There is a certain stereotype of the fresh-faced, brand new attending: young, ambitious, their heads filled to the brim with medical education. These attendings first come to their post-residency clinical practice with plenty of intense educational experience – and often little life experience.
These are not those.
Dr. T.J. Milling, currently an attending at Dell Seton Medical Center in Austin, Texas, had a previous, decade-long career as a journalist for the Houston Chronicle. He covered a crack epidemic that led to more than 700 homicides in one year in Houston, the military coup that deposed Haitian president Jean-Bertrand Aristide, the Oklahoma City bombing, and 9/11. Dr. Ian Strand, who just graduated residency from Ohio State, attended West Point and did several tours in Iraq as an Army Ranger before leaving the military to start a tattoo shop business with his brother in Portland. Dr. Paul Goen, currently Medical Director for USACS Southwest, worked previously as a deputy sheriff in Louisiana. He worked with narcotics detectives and once stared down a full-fledged prison riot by telling the prisoners they could either get into bed or he’d put them to bed.
Needless to say, they did not arrive at medical school all fresh-faced and doughy-eyed. Many, like them, arrived at emergency medicine as a vocation only after other careers. Though medicine was new to them when they did, they brought life experiences that continue to overlap or support their clinical work. Many, like Strand, came via the military, though few have the entrepreneurial experience Strand gained by starting and running his own business. Strand chose to join a small, independent group, he said, in part as a reaction against the large bureaucratic infrastructure he experienced in the military, and perhaps because it was the closest environment he could find to the small business he ran with his brother.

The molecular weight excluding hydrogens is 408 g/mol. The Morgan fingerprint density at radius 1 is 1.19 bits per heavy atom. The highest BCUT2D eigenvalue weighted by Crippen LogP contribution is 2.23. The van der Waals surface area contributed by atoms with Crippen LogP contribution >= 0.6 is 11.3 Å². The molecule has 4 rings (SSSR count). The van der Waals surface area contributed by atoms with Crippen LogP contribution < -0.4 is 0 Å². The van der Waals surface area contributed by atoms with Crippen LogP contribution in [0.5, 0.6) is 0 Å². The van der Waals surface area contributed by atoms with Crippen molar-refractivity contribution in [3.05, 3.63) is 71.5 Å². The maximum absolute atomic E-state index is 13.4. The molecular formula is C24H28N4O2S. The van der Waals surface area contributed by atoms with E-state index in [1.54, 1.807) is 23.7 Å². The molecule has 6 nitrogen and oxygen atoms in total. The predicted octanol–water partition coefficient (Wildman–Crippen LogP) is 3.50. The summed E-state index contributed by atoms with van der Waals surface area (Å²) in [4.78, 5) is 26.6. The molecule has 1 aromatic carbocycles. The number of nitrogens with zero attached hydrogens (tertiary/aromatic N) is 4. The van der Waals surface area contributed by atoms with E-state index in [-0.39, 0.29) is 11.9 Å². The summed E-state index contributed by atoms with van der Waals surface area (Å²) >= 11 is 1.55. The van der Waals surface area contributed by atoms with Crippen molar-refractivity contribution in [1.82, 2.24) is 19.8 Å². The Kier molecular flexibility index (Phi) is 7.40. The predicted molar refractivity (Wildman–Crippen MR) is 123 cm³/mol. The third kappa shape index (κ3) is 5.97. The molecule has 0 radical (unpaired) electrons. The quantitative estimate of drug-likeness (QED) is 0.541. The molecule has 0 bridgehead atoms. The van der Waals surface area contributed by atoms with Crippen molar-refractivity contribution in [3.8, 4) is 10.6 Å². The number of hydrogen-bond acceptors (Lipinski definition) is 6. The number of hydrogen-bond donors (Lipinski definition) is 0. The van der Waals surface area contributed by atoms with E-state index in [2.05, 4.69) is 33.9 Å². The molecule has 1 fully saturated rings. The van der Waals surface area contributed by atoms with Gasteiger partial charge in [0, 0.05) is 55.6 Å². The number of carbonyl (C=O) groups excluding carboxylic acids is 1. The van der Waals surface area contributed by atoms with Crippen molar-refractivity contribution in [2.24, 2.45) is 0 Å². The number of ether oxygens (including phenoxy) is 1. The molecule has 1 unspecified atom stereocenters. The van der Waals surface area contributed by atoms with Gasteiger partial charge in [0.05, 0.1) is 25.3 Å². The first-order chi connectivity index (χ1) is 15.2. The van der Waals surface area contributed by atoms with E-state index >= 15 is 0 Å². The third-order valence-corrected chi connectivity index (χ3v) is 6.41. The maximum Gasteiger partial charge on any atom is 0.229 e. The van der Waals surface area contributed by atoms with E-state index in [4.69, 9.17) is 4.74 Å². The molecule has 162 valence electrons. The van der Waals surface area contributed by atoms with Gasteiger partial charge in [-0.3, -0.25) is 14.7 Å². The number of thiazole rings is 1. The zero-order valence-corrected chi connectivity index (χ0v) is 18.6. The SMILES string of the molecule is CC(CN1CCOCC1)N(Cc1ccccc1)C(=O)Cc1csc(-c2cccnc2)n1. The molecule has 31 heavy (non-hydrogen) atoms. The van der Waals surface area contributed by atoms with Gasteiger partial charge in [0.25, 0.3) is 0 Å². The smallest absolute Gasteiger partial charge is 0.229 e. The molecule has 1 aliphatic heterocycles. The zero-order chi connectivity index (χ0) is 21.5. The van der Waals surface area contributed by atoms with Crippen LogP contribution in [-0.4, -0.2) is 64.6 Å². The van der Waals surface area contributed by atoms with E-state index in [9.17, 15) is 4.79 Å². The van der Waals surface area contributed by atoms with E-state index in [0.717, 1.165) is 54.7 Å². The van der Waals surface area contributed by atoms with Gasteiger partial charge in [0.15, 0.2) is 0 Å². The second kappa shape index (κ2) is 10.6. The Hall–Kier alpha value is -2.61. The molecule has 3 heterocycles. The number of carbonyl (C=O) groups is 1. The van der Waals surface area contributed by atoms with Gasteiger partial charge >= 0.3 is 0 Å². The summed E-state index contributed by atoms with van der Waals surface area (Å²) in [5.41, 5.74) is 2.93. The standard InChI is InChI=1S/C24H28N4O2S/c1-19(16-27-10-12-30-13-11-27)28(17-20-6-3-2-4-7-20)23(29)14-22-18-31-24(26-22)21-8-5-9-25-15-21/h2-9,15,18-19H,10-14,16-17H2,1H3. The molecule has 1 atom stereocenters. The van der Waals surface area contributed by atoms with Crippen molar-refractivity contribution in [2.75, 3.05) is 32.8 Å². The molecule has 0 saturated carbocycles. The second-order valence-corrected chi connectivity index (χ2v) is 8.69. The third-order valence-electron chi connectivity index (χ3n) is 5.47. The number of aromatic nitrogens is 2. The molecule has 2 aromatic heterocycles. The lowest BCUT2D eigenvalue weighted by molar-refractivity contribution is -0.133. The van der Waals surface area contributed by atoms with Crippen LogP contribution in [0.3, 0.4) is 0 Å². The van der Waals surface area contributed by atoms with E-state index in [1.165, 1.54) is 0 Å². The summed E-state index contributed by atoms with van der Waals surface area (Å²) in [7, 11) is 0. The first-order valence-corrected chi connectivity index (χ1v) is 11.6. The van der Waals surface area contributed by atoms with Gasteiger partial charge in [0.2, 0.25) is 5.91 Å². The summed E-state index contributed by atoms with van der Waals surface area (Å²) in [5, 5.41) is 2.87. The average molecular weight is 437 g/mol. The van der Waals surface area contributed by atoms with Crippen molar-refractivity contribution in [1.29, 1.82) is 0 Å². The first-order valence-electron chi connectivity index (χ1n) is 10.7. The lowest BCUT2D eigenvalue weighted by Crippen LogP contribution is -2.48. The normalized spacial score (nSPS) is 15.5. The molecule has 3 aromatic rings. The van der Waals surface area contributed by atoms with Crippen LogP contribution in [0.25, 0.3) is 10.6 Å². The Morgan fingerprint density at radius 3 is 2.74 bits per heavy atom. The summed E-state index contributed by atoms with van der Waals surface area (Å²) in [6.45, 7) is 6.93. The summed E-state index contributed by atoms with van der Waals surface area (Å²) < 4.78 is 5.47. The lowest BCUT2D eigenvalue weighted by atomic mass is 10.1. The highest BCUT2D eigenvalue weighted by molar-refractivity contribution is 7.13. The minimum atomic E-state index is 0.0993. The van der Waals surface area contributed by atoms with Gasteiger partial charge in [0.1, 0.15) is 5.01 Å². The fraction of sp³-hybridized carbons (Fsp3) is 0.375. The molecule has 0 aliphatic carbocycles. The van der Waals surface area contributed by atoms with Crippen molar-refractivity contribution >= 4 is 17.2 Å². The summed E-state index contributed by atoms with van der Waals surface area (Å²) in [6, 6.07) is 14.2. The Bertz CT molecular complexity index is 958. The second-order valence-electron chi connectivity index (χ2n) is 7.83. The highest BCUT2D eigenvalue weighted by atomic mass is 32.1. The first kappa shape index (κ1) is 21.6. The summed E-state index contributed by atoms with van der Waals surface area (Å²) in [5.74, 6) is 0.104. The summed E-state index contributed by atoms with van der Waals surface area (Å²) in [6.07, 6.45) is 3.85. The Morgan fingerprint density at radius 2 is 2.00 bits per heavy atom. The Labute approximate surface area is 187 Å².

Goen, meanwhile, said his experience in law enforcement bears a lot of similarity to his experience in emergency medicine: “Ninety, ninety-five percent of the same old, five percent sheer adrenaline.” His experience facing down the prison riot, he said, was an example of how he learned to think on his feet under duress, a skill he was able to bring along with him to his medical career, rather than develop on the job.
Milling, for his part, has become an accomplished researcher and an editor at Annals of Emergency Medicine in addition to practicing clinically. He leveraged his journalism experience to start Annals’ “News & Perspective” section, and today manages teams of freelancers and former newspaper reporters for the journal.
Reporting from Houston
Milling started working at the Houston Chronicle in 1991 after he got out of the Air Force. He said he had joined the military to pay for College, and he arrived at the Chronicle with a BA in Journalism from the University of Houston. He started out covering crime, moved to courts, covered City Hall, went to general assignment, and eventually became an editor.
“I had done all the beats,” Milling said. “I was getting a little bored with it.”
Still, he had never considered a medical career. His only substantial contact with clinicians had been covering the coup in Haiti, when he came across doctors working with Médecins Sans Frontières, the international relief organization. “I considered all the professions. Being a bit naive, I thought, ‘which one would be the biggest challenge?'” Milling said.
He kept working as a freelance journalist while he attended Baylor College of Medicine, occasionally doing pieces for the Chronicle on the weekends. He had just done an externship at Bellevue Hospital in New York when 9/11 happened. The Chronicle was trying to figure out how to get reporters into New York, and Milling thought his student ID card from Bellevue would be the ticket. Since all plane travel was grounded, he and two other reporters drove a rented minivan from Houston to Washington DC, where they got on a train to Penn Station in New York.
He and the Chronicle reporters set up shop in a Times Square hotel and did their reporting on the aftermath. During that time, Milling also met his wife, then a writer for Marie Claire. He attended residency at New York Methodist before returning to Austin, where his wife had attended University of Texas, to work for ESP, a USACS founding partner.
Paul Goen grew up around law enforcement. His father was a police officer for 45 years, so he grew up around it, and Goen said it was a natural choice of career. His first day on the job in Louisiana was at the maximum-security prison where he and a handful of other inmates eventually dealt with the riot.
“I think a lot of times, emergency docs can get a sixth sense of ‘bs’ when they see it,” Goen said. “And I think I was attuned to that a little sooner than most because of my experience in law enforcement.”